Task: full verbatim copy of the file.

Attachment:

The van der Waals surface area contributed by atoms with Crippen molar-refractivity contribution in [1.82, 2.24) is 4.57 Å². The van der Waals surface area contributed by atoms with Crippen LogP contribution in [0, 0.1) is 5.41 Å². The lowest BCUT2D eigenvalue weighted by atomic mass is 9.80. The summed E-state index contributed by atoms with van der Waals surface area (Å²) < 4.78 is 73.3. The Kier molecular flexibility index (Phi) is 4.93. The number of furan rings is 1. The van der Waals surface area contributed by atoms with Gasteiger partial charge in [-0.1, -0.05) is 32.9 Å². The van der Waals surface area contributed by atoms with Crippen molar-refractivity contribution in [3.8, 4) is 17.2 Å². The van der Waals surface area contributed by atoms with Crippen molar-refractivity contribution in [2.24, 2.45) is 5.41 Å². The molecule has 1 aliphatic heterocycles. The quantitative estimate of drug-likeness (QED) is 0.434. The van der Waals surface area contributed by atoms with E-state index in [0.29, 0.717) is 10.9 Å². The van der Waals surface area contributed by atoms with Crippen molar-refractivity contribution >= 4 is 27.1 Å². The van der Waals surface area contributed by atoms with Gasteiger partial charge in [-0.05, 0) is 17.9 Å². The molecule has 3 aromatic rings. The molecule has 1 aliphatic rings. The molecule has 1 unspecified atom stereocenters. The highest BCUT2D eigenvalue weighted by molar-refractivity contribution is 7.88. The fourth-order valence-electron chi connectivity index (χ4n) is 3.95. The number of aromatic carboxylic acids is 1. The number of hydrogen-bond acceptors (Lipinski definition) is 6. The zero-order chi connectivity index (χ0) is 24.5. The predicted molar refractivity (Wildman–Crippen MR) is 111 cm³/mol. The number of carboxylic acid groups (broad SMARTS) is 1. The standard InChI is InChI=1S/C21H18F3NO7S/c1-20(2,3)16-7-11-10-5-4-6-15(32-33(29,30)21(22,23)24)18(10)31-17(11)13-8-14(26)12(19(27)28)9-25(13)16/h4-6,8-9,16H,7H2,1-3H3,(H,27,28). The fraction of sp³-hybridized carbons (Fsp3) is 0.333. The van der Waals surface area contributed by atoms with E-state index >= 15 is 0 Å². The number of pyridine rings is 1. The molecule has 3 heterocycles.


The van der Waals surface area contributed by atoms with Crippen molar-refractivity contribution in [1.82, 2.24) is 4.57 Å². The van der Waals surface area contributed by atoms with Crippen LogP contribution in [0, 0.1) is 5.41 Å². The lowest BCUT2D eigenvalue weighted by atomic mass is 9.80. The summed E-state index contributed by atoms with van der Waals surface area (Å²) < 4.78 is 73.3. The Kier molecular flexibility index (Phi) is 4.93. The number of furan rings is 1. The van der Waals surface area contributed by atoms with Gasteiger partial charge in [-0.1, -0.05) is 32.9 Å². The van der Waals surface area contributed by atoms with Crippen molar-refractivity contribution in [3.8, 4) is 17.2 Å². The van der Waals surface area contributed by atoms with Crippen molar-refractivity contribution in [2.24, 2.45) is 5.41 Å². The molecule has 1 aliphatic heterocycles. The quantitative estimate of drug-likeness (QED) is 0.434. The van der Waals surface area contributed by atoms with E-state index in [0.29, 0.717) is 10.9 Å². The van der Waals surface area contributed by atoms with Crippen molar-refractivity contribution >= 4 is 27.1 Å². The van der Waals surface area contributed by atoms with Gasteiger partial charge in [-0.05, 0) is 17.9 Å². The molecule has 3 aromatic rings. The molecule has 1 aliphatic rings. The molecule has 1 unspecified atom stereocenters. The highest BCUT2D eigenvalue weighted by molar-refractivity contribution is 7.88. The fourth-order valence-electron chi connectivity index (χ4n) is 3.95. The number of aromatic carboxylic acids is 1. The number of hydrogen-bond acceptors (Lipinski definition) is 6. The zero-order chi connectivity index (χ0) is 24.5. The predicted molar refractivity (Wildman–Crippen MR) is 111 cm³/mol. The number of carboxylic acid groups (broad SMARTS) is 1. The standard InChI is InChI=1S/C21H18F3NO7S/c1-20(2,3)16-7-11-10-5-4-6-15(32-33(29,30)21(22,23)24)18(10)31-17(11)13-8-14(26)12(19(27)28)9-25(13)16/h4-6,8-9,16H,7H2,1-3H3,(H,27,28). The fraction of sp³-hybridized carbons (Fsp3) is 0.333. The van der Waals surface area contributed by atoms with E-state index >= 15 is 0 Å². The number of pyridine rings is 1. The molecule has 3 heterocycles.